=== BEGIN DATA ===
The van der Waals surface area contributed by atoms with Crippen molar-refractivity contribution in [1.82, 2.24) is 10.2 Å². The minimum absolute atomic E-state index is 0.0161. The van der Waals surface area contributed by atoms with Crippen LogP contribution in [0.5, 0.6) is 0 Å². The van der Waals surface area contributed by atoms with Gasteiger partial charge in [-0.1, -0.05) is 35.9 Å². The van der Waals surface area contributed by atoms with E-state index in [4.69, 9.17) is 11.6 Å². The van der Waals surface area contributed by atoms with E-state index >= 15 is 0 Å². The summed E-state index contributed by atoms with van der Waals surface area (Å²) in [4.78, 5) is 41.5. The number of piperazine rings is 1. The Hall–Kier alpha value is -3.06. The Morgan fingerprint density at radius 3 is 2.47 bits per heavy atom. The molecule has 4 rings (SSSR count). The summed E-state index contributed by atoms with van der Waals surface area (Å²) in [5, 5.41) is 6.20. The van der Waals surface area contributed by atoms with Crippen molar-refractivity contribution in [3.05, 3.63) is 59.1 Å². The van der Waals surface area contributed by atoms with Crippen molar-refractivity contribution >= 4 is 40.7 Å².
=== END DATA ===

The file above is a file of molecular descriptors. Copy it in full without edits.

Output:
The van der Waals surface area contributed by atoms with Crippen molar-refractivity contribution in [1.82, 2.24) is 10.2 Å². The minimum absolute atomic E-state index is 0.0161. The van der Waals surface area contributed by atoms with Crippen LogP contribution in [0.5, 0.6) is 0 Å². The van der Waals surface area contributed by atoms with Gasteiger partial charge in [-0.1, -0.05) is 35.9 Å². The van der Waals surface area contributed by atoms with E-state index in [4.69, 9.17) is 11.6 Å². The van der Waals surface area contributed by atoms with E-state index >= 15 is 0 Å². The summed E-state index contributed by atoms with van der Waals surface area (Å²) in [4.78, 5) is 41.5. The number of piperazine rings is 1. The Hall–Kier alpha value is -3.06. The Morgan fingerprint density at radius 3 is 2.47 bits per heavy atom. The molecule has 4 rings (SSSR count). The summed E-state index contributed by atoms with van der Waals surface area (Å²) in [5, 5.41) is 6.20. The van der Waals surface area contributed by atoms with Crippen molar-refractivity contribution in [3.05, 3.63) is 59.1 Å². The van der Waals surface area contributed by atoms with Crippen molar-refractivity contribution >= 4 is 40.7 Å².